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Opinions of Thursday, 15 February 2018

Columnist: Caroline Boateng

So what is the state of my nation?

President Nana Addo Dankwa Akufo-Addo delivering the 2018 State of the Nation Address President Nana Addo Dankwa Akufo-Addo delivering the 2018 State of the Nation Address

The state of my nation, I dare say, is hopeful! But being typically Ghanaian and not subsisting solely on hope, I would have preferred more details about accomplished policy to make life “immediately” better to these “aspirations” expressed.


The state of my nation is tough, to say the least. It is the reality of much exertion and little reward, with the politicians and some public servants being the high earners in a fraudulent and corrupt state.

The state of my nation (my reality) does not easily convince me that once investigations are conducted and no shred of evidence is found, politicians cited in fraudulent or corrupt schemes are clean.

I rather believe that my nation and the elite politicians help perpetuate corruption by the calibre of the investigative body normally constituted.

Filled with like-minded people who are sympathetic to the cause of their own (be it politician or public servant), will such an investigative body produce any credible evidence to indict an equal?

No, they will not! They will rather either bury or water down clear evidence.

The tough state of my nation means I have to “condense” more Ghana cedis before I get American “dollas”; and that is bad for business, trade and livelihoods.

It means that although taxes have been abolished on spare parts, I will still buy them at an outrageously high price as I am made, logically so, to bear the cost and experience all the effects of a “condensed” cedi to the dollar.


The state of my nation is also confusing, as the Minister of Employment, Mr Ignatius Baffuor Awuah, is congratulated on the GH¢3.1 billion of tier two pension funds successfully negotiated into the custodial accounts of the pension schemes of the labour unions.

Is that where his mandate ends? What happens to strategic thinking for the creation of new jobs outside the 700,000 “old” farmer spots under the planting for food and jobs (PFJ) programme?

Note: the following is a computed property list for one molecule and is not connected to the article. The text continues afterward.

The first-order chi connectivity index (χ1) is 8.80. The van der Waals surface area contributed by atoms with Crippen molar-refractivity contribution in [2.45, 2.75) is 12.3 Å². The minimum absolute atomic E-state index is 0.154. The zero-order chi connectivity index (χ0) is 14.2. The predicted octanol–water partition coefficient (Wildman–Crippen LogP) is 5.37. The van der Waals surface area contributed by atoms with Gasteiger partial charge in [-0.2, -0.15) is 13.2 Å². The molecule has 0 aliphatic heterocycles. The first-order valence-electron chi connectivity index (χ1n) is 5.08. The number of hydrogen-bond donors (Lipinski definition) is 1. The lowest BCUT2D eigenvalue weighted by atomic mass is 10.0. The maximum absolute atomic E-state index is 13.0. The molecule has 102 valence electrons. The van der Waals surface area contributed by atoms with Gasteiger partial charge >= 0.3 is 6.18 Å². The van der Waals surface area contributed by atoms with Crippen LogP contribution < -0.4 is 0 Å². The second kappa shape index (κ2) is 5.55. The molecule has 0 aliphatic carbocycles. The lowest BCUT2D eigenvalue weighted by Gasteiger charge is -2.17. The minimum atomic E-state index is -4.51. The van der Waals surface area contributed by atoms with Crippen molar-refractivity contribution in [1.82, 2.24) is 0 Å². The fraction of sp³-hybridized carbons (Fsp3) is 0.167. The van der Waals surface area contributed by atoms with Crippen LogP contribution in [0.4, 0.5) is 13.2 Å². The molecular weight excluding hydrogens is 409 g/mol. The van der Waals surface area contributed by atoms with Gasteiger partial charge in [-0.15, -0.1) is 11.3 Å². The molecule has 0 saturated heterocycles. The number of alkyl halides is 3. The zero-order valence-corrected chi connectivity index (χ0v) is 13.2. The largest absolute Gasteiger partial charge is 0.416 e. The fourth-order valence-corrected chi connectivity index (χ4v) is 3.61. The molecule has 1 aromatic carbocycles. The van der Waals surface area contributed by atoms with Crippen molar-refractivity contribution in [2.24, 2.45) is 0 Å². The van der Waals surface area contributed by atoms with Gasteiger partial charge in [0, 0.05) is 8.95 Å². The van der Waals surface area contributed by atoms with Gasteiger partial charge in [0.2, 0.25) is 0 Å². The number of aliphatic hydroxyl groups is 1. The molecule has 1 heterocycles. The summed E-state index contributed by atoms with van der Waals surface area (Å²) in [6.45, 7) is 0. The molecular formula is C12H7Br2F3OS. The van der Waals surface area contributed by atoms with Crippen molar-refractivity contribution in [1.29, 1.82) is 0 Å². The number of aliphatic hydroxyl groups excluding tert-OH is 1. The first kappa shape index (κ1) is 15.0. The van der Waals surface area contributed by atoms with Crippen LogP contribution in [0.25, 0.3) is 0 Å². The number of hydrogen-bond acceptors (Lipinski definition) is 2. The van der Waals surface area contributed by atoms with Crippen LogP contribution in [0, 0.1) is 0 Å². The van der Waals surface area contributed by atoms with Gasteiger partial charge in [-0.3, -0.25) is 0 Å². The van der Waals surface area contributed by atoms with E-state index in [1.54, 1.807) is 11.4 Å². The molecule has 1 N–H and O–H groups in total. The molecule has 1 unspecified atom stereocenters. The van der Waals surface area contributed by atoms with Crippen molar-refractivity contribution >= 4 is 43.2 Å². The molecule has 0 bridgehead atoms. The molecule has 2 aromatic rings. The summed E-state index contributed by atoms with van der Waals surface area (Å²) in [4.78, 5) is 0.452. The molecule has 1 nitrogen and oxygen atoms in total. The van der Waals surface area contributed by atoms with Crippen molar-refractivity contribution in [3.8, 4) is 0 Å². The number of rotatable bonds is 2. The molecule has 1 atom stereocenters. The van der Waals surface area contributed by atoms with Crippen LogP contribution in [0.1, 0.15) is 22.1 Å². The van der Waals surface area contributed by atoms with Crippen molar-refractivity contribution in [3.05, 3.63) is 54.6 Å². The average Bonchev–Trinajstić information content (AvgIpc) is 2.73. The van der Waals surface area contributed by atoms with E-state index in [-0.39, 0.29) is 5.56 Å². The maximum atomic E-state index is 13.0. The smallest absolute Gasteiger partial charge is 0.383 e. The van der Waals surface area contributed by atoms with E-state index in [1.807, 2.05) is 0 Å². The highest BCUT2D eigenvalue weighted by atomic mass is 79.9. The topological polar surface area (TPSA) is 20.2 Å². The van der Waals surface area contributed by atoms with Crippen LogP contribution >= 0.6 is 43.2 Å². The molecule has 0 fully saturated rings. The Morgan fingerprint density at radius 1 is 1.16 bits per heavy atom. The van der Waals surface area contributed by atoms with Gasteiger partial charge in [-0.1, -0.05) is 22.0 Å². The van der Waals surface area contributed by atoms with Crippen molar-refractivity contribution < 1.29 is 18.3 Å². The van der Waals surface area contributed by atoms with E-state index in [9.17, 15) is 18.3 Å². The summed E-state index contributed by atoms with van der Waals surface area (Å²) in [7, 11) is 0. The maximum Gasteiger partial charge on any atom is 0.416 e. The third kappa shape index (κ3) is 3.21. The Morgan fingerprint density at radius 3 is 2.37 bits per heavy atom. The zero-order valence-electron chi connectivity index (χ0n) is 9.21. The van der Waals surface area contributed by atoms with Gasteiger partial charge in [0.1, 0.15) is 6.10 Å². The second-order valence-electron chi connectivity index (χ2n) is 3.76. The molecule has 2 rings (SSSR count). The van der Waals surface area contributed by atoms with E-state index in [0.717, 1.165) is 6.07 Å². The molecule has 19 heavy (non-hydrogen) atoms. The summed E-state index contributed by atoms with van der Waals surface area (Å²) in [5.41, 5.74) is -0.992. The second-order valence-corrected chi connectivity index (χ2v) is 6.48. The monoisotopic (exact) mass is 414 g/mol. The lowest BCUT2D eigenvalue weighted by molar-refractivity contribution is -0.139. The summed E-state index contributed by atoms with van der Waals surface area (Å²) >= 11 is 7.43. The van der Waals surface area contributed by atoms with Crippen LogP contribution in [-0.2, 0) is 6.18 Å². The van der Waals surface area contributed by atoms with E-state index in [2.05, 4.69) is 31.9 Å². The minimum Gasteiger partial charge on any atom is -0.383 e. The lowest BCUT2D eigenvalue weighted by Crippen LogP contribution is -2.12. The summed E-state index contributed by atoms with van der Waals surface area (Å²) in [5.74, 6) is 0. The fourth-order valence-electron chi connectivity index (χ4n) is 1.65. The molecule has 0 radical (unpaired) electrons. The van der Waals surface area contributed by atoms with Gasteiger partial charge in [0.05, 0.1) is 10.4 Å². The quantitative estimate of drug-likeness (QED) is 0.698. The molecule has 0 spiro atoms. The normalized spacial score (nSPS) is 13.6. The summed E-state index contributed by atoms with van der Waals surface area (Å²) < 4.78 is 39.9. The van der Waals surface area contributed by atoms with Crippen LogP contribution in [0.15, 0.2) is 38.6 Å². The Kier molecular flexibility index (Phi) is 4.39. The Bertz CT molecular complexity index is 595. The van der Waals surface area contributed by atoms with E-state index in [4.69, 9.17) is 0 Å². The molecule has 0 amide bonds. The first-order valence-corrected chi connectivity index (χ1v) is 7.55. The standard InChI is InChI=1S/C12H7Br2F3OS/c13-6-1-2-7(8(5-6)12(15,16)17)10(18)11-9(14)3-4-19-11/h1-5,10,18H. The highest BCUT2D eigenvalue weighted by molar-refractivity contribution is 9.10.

Will all the unemployed youth (about half of the 25.90 million youth as of 2013, according to an IMANI alert on unemployment) be absorbed under the PFJ?

What about the youth who cannot farm, or be absorbed by any of the modules under the Youth Employment Agency (YEA), Nation Builders Corp or who cannot start their own businesses?

Are they to be left to their own devices because they do not fit under any of these programmes and the minister’s greatest achievement and focus is to just keep those already employed happy?

Nation Builders Corps?

The state of my nation is still confusing because of the announcement of a Nation Builders Corps to employ 100,000 young persons in 2018 alone, spearheaded by Senior Minister Yaw Osafo Maafo.

Is the programme to give him work to engage or it is custom made to give jobs to the ‘boys’?

Why not use already established institutions and programmes such as the YEA for this agenda?

Must we have a new institution or system anytime we have the brilliant intention of creating jobs?


Was the state of my nation an “executive” roll call of beaus and belles? Those pleasing the king and those not? Friends and foes?

We hear an assessment of ministers is imminent or might have already started.

Well, those assessing would do well to take some principles in the country’s Labour Law (Act 651) into consideration.

For those who were not patted on the back by the President, what made them not deliver on their mandate?

Was it a lack of funds? If it was, then friend, Mr Ken Ofori-Atta does not deserve the pet name “national asset”.

Was it the lack of resources that should have been procured and distributed by the central government? Maybe, after the assessments of ministers, Ghanaians have to also give an assessment of their own.

Maybe too, this whole State of the Nation Address is outdated with the “school-boy” raucousness in Parliament during the delivery.

Ghanaians pine for a developed state through deep thinking and not shows in Parliament of those who can shout the loudest.

Can we change our laws to have institutions such as the Ghana Statistical Service (GSS) rather giving the real state of our country with data, facts and figures and not hopes for a better nation by and by?

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